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Kristen Dorland with her children Chase and Chloe at Elboya School near their home in Calgary, on May 20, 2020. Dorland pulled her son out of school two weeks before the current round school shut downs because of COVID-19 fears.

Todd Korol/The Globe and Mail

As COVID-19 infections spiked in Calgary, Kristen Dorland made the decision to pull her 11-year-old son Chase out of school in late April.

Chase goes to Elboya School – unlike a typical elementary school, his teachers rotate between classes, teaching different subjects. There had already been an outbreak in another Grade 5 class and Ms. Dorland thought it was only a matter of time before Chase’s class had an outbreak, too.

“I didn’t want him to be in a position to have to quarantine,” she said.

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Two weeks later, her suspicions proved true and his classmates were required to self-isolate. By then, the provincial government had cancelled in-person classes in most of Alberta’s schools as part of a series of public-health measures in response to a record-setting third wave.

The government announced last week that in-person classes would resume on Tuesday after a two-week break, which the province said was primarily driven by a shortage of teachers rather than concerns about classroom safety.

Ms. Dorland said she’s glad schools are reopening, but continues to worry her son and his classmates will have to quarantine if another outbreak occurs.

“It’s not just health as in not being sick,” she said. “It’s [also] mental well-being.”

Alberta’s school reopening plan has been met with skepticism by public-health experts and the province’s teachers’ union, who question whether it is safe to move students back into classrooms after only two weeks off, even as the province still faces high hospitalization rates and ICU admissions. The only area where in-person classes won’t be resuming is the Regional Municipality of Wood Buffalo, where students won’t return until May 31 because of persistently high infection rates in that region.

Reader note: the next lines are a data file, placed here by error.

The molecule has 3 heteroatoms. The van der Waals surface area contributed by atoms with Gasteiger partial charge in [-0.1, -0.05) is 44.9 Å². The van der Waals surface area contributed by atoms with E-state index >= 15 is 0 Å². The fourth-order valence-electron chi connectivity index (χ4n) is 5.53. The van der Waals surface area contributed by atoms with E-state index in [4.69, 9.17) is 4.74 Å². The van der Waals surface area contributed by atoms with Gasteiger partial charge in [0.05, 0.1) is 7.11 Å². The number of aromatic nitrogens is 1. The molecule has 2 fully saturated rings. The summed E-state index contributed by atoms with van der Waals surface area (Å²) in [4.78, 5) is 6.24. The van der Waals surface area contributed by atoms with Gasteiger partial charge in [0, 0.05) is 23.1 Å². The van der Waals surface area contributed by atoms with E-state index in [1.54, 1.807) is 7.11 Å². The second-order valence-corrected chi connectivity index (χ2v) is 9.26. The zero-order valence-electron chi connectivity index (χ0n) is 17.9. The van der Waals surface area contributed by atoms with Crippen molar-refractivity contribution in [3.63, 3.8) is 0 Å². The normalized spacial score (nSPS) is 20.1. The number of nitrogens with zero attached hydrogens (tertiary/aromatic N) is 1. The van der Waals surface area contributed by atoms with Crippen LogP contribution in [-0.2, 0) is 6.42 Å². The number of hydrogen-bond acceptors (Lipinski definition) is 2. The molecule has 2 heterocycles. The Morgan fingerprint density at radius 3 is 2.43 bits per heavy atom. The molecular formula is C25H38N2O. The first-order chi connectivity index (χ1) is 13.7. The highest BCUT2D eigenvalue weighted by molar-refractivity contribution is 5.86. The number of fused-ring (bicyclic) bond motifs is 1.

There has been ongoing debate throughout the pandemic about the safety of schools, with governments in Alberta and elsewhere arguing that schools are not a major source of transmission.

At the peak of Alberta’s third wave several weeks ago, the group aged 10-19 was hit the hardest, with the highest per capita infection rate out of any other age group in the province during the peak of infections. The 5-9 age group wasn’t far behind.

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Jason Schilling, president of the Alberta Teachers Association, said he’s concerned about schools reopening so quickly. He said teachers are returning to school in the “same scenario that they left a couple of weeks ago,” citing high case counts and in-school transmission seen during the third wave.

Mr. Schilling said that while in-person learning is better for students, the government needs to ensure a safe return to schools.

“There is transmission happening in schools,” he said. “Teachers are exhausted trying to mitigate this all.”

The union has repeated demands it has made throughout the pandemic for more rapid testing, smaller class sizes, additional personal protective equipment and extra sanitation staff.

Nicole Sparrow, press secretary for Education Minister Adriana LaGrange, said in a statement that the province had provided $10-million for personal protective equipment (PPE) and $250-million for maintenance, including HVAC and ventilation upgrades for schools. She said school authorities have also received an increase in operating funding and “flexibility to use their reserves.”